“Though there word ‘socialist’ was not originally incorporated in the Preamble to the Constitution, the idea of Socialist goal was imprinted in Articles 38 and 39 of the Constitution. The objects of these Articles are to usher in a socialist state by gradual improvement of the masses through social and economic justice secured to the masses. The principle aim of the socialist State as envisaged in the Preamble is to eliminate inequality in the income and status and decent standard of life. The basic framework of socialism is to provide a decent standard of life to the working people and specially provide security from cradle to grave. This amongst others on economic side envisaged economic equality and equitable distribution of income. This blend of Marxism and Gandhism leaning heavily towards Gandhian socialism. From a wholly feudal exploited slave society to a vibrant, throbbing socialist welfare society is a long march but during this journey to the fulfillment of goal every State action taken must be directed and must be so interpreted as to take the society one step towards the goal.”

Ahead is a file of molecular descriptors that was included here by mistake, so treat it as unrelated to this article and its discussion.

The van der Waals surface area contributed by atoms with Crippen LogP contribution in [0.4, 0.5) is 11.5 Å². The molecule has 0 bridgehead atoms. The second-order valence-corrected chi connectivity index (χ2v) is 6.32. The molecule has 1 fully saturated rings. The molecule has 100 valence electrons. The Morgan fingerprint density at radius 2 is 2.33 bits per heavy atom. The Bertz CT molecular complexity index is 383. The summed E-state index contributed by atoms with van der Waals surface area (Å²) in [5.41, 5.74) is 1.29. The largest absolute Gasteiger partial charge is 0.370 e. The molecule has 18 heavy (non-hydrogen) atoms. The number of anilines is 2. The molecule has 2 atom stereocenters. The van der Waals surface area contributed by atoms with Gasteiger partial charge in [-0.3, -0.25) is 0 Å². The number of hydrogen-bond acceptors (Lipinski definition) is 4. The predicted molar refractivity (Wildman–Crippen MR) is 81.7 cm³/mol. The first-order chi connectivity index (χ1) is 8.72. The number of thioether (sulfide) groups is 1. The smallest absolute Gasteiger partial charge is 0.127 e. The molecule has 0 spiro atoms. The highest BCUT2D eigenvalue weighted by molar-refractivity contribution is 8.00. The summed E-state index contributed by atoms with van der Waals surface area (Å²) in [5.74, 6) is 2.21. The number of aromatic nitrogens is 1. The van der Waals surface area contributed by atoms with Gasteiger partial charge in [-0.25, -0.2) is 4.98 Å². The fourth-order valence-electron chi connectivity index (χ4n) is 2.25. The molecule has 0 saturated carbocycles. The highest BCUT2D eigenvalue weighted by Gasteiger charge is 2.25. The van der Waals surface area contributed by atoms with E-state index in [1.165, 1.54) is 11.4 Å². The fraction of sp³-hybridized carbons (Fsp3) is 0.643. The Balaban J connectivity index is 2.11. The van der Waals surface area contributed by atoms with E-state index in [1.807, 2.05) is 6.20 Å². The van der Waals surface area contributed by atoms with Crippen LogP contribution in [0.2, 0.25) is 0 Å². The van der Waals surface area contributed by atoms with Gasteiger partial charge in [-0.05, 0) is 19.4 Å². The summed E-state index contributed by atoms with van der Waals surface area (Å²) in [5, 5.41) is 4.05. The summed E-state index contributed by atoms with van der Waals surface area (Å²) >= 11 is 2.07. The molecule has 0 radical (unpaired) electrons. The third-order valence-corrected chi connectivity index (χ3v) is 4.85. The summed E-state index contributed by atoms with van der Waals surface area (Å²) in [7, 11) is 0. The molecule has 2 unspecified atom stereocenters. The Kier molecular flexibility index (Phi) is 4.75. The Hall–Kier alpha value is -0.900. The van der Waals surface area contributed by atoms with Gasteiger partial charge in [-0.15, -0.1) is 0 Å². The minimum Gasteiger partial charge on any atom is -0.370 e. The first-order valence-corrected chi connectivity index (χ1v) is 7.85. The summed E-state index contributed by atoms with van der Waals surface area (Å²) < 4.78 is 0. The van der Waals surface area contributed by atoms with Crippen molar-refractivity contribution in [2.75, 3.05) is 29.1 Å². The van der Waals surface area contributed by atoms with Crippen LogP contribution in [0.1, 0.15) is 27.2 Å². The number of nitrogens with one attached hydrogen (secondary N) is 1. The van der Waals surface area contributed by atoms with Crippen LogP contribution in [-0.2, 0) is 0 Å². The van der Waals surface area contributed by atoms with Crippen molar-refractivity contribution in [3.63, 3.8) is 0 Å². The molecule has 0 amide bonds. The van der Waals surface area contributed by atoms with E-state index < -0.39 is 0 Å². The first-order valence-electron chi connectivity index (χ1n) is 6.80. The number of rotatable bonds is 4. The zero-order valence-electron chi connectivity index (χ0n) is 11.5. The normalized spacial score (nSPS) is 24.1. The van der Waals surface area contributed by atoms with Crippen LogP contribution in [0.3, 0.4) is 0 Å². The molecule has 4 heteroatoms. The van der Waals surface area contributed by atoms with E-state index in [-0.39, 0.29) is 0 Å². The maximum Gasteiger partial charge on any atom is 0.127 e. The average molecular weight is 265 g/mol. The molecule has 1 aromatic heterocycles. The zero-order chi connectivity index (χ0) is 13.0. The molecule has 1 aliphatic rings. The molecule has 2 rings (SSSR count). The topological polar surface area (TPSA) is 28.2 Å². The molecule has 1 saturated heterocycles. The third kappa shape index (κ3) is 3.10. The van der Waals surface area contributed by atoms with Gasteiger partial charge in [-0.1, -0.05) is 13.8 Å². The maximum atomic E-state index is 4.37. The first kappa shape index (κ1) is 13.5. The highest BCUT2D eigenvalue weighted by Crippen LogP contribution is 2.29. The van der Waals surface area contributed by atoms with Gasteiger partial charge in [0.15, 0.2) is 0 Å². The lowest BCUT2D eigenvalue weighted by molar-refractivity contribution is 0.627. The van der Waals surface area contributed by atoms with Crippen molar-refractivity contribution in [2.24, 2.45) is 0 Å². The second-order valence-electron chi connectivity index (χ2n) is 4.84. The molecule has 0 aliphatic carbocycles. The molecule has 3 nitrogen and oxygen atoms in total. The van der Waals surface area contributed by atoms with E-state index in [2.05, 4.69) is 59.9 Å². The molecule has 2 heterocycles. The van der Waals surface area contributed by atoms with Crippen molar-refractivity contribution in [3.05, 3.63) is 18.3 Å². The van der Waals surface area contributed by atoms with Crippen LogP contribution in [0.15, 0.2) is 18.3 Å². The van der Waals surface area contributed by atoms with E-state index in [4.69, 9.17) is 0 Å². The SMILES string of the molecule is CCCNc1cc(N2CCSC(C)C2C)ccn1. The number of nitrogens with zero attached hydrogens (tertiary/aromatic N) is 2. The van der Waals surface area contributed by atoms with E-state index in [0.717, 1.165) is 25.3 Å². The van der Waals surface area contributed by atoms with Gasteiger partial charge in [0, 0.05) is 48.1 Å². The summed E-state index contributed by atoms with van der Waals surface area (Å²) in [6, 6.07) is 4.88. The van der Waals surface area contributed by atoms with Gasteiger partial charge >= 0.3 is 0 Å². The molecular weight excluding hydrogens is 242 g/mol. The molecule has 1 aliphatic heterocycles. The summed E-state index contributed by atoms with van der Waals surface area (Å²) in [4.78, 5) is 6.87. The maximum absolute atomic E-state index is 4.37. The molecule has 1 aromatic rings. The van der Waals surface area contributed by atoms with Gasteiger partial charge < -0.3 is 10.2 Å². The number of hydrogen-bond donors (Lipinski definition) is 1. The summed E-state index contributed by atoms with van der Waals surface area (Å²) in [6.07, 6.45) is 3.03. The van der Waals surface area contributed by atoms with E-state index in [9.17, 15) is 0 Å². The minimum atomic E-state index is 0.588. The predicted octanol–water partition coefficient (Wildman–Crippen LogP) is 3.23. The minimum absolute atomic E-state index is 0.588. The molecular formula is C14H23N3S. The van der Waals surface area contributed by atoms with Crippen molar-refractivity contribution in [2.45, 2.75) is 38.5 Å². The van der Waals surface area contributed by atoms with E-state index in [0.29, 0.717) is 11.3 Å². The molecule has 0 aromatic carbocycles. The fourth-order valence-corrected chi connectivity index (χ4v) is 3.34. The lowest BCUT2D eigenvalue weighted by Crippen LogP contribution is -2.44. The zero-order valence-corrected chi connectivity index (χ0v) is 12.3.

In State of Tamil Nadu v Abu Kavur Bai , AIR 1984 Sc 326 , Supreme court , inter alia, observed as under ;
‘What is meant by socialism in India is not socialism of Marxian brand. That is why Pandit Nehru avoided the word socialism and introduced the expression ‘socialist pattern of society’ which meant equal opportunity to each individual for progress. On the economic front gradual nationalization of, and State control over, industries. To facilitate gradual State control over industries, the ideal now set up in the Preamble will help the process”.
In G B Pant University of Agriculture and Technology v State of UP 2000 AIR SCW 2870 , the court observed that : “the concept of Socialism is to end poverty, ignorance, disease and inequality of opportunity. Such concept ought to be implemented in the true spirit of constitution. Social justice is the order and economic justice is rule of the day”.
Justice Sabyasachi Mukheriji, in National Engineering Industries Ltd. v Shri Kishan Bhageria, 1988 Supp SCC 82, para14 touched the lyrical strands of Socialism while holding that “As poet Tennyson observed- “freedom broadens from precedent to precedent” so also it is correct to state that social welfare and labour welfare’ broadens from legislation to legislation in India.”